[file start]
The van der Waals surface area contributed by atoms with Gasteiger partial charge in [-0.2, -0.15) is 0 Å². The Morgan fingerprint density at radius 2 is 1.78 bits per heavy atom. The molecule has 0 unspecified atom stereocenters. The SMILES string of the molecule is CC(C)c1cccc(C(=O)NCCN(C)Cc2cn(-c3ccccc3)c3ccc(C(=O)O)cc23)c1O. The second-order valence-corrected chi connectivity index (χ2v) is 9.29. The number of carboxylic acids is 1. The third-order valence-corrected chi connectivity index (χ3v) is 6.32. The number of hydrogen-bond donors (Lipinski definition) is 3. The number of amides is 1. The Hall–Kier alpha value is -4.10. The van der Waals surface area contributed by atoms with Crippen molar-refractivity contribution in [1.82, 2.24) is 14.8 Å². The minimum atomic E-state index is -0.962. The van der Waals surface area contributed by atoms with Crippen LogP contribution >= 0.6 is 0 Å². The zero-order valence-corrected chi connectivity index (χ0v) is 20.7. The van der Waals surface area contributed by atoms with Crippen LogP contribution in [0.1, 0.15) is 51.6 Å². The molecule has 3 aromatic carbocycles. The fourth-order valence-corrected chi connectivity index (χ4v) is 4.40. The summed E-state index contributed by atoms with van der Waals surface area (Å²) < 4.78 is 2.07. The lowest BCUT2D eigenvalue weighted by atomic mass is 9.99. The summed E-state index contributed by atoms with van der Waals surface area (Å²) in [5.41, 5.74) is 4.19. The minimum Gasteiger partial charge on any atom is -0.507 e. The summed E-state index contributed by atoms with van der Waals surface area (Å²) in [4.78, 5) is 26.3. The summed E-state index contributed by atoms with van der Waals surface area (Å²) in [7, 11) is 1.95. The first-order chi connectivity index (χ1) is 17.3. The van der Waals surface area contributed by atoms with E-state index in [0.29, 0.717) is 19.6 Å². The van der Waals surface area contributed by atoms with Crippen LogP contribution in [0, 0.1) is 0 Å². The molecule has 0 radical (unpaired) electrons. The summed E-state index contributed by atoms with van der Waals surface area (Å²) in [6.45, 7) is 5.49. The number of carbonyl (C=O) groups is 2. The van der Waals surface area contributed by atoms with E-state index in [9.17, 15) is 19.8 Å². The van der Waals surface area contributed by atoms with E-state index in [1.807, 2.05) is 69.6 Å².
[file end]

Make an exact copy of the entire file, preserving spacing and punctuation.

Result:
The van der Waals surface area contributed by atoms with Gasteiger partial charge in [-0.2, -0.15) is 0 Å². The Morgan fingerprint density at radius 2 is 1.78 bits per heavy atom. The molecule has 0 unspecified atom stereocenters. The SMILES string of the molecule is CC(C)c1cccc(C(=O)NCCN(C)Cc2cn(-c3ccccc3)c3ccc(C(=O)O)cc23)c1O. The second-order valence-corrected chi connectivity index (χ2v) is 9.29. The number of carboxylic acids is 1. The third-order valence-corrected chi connectivity index (χ3v) is 6.32. The number of hydrogen-bond donors (Lipinski definition) is 3. The number of amides is 1. The Hall–Kier alpha value is -4.10. The van der Waals surface area contributed by atoms with Crippen molar-refractivity contribution in [1.82, 2.24) is 14.8 Å². The minimum atomic E-state index is -0.962. The van der Waals surface area contributed by atoms with Crippen LogP contribution >= 0.6 is 0 Å². The zero-order valence-corrected chi connectivity index (χ0v) is 20.7. The van der Waals surface area contributed by atoms with Crippen LogP contribution in [0.1, 0.15) is 51.6 Å². The molecule has 3 aromatic carbocycles. The fourth-order valence-corrected chi connectivity index (χ4v) is 4.40. The summed E-state index contributed by atoms with van der Waals surface area (Å²) < 4.78 is 2.07. The lowest BCUT2D eigenvalue weighted by atomic mass is 9.99. The summed E-state index contributed by atoms with van der Waals surface area (Å²) in [5.41, 5.74) is 4.19. The minimum Gasteiger partial charge on any atom is -0.507 e. The summed E-state index contributed by atoms with van der Waals surface area (Å²) in [4.78, 5) is 26.3. The summed E-state index contributed by atoms with van der Waals surface area (Å²) in [7, 11) is 1.95. The first-order chi connectivity index (χ1) is 17.3. The van der Waals surface area contributed by atoms with E-state index in [0.29, 0.717) is 19.6 Å². The van der Waals surface area contributed by atoms with Crippen LogP contribution in [0, 0.1) is 0 Å². The molecule has 0 radical (unpaired) electrons. The summed E-state index contributed by atoms with van der Waals surface area (Å²) in [6.45, 7) is 5.49. The number of carbonyl (C=O) groups is 2. The van der Waals surface area contributed by atoms with E-state index in [9.17, 15) is 19.8 Å². The van der Waals surface area contributed by atoms with E-state index in [1.807, 2.05) is 69.6 Å².